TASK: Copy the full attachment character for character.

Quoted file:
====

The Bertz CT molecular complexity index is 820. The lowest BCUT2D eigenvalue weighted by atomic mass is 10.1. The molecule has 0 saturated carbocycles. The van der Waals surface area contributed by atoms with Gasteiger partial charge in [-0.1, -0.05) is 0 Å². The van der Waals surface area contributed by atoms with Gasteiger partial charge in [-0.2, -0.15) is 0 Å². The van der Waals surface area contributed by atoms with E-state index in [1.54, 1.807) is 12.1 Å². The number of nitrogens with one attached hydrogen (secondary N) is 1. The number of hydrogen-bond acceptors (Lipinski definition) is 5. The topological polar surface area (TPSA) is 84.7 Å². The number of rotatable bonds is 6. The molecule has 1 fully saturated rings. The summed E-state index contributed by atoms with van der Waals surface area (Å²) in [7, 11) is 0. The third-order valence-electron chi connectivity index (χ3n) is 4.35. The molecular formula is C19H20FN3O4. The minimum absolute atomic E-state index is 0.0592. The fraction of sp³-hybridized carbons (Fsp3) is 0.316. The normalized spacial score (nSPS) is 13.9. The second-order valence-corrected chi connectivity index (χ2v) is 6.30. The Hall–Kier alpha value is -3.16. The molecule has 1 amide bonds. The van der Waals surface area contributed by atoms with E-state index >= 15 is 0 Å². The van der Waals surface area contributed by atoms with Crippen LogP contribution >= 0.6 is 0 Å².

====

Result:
The Bertz CT molecular complexity index is 820. The lowest BCUT2D eigenvalue weighted by atomic mass is 10.1. The molecule has 0 saturated carbocycles. The van der Waals surface area contributed by atoms with Gasteiger partial charge in [-0.1, -0.05) is 0 Å². The van der Waals surface area contributed by atoms with Gasteiger partial charge in [-0.2, -0.15) is 0 Å². The van der Waals surface area contributed by atoms with E-state index in [1.54, 1.807) is 12.1 Å². The number of nitrogens with one attached hydrogen (secondary N) is 1. The number of hydrogen-bond acceptors (Lipinski definition) is 5. The topological polar surface area (TPSA) is 84.7 Å². The number of rotatable bonds is 6. The molecule has 1 fully saturated rings. The summed E-state index contributed by atoms with van der Waals surface area (Å²) in [7, 11) is 0. The third-order valence-electron chi connectivity index (χ3n) is 4.35. The molecular formula is C19H20FN3O4. The minimum absolute atomic E-state index is 0.0592. The fraction of sp³-hybridized carbons (Fsp3) is 0.316. The normalized spacial score (nSPS) is 13.9. The second-order valence-corrected chi connectivity index (χ2v) is 6.30. The Hall–Kier alpha value is -3.16. The molecule has 1 amide bonds. The van der Waals surface area contributed by atoms with E-state index >= 15 is 0 Å². The van der Waals surface area contributed by atoms with Crippen LogP contribution >= 0.6 is 0 Å².